Day and night, the Petkasen Highway thunders with traffic, connecting the manic hub that is Bangkok to the southern provinces and lush national forests of Kanchanaburi. Although technically we are out of town, Bangkok is a city that feels like it never really ends and along this major thoroughfare, in the province of Nakhon Pathom there is little to distinguish it from the sprawling urban jungle that sits just 53 kilometres away. Yet it’s in this unlikely setting, behind a pair of large gold gates, that a small group of women gather in a quest for inner tranquility, peace and most importantly profound and lasting spiritual guidance from one of Thailand’s most eminent Buddhist teachers – the Venerable Dhammananda Bhikkhuni. (The name Bhikkhuni being the title given to describe a female monk).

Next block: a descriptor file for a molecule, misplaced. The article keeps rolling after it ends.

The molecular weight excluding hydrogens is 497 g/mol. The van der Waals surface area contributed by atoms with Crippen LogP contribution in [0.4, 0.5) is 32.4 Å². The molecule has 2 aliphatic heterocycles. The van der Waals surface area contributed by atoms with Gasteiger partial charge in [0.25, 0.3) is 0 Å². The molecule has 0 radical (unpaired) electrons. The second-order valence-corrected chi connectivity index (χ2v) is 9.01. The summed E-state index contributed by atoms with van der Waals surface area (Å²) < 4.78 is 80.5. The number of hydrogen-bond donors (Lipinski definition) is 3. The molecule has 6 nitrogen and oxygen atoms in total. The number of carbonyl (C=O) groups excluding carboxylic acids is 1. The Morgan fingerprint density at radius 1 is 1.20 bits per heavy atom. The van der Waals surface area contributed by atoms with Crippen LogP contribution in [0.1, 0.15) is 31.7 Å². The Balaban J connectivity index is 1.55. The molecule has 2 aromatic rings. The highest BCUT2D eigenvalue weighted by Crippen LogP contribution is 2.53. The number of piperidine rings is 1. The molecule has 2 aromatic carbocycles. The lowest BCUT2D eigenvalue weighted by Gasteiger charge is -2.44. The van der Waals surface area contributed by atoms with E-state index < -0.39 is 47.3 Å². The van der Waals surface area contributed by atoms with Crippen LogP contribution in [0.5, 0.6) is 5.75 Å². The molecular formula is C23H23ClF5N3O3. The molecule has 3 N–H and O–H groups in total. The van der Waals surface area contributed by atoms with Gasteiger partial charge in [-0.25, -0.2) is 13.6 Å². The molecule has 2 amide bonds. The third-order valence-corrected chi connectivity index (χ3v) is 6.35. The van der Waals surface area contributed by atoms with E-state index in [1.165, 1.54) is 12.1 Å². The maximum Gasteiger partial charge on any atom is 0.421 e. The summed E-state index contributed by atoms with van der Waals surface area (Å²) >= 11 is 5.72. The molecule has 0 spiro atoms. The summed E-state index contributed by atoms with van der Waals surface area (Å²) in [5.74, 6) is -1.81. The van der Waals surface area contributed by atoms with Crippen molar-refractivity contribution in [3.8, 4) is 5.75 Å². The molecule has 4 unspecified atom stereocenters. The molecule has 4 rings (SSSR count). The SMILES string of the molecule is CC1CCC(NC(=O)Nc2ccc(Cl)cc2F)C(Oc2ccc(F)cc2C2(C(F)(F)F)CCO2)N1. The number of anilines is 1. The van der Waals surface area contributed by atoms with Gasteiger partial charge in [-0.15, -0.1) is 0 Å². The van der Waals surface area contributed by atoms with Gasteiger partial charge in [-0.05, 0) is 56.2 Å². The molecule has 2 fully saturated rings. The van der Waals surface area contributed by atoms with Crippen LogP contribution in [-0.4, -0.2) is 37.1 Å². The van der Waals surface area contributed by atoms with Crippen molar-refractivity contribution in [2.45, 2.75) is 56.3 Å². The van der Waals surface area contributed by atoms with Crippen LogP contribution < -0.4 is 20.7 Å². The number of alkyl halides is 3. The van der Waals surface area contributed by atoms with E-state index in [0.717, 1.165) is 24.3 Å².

Whizzing around the compound on her motorised scooter, in bright orange monastic robes, Dhammananda is a commanding and compelling presence. At 70 years of age, her body might be prone to aches and pains, but her mind is taut and agile, her face open and clear, and her smile broad and infectious. In Thai circles, Dhammananda is something of a celebrity – “they all come and want their photograph with me”, Dhammananda sighs before graciously taking a seat under a tree to be interviewed by a local TV crew.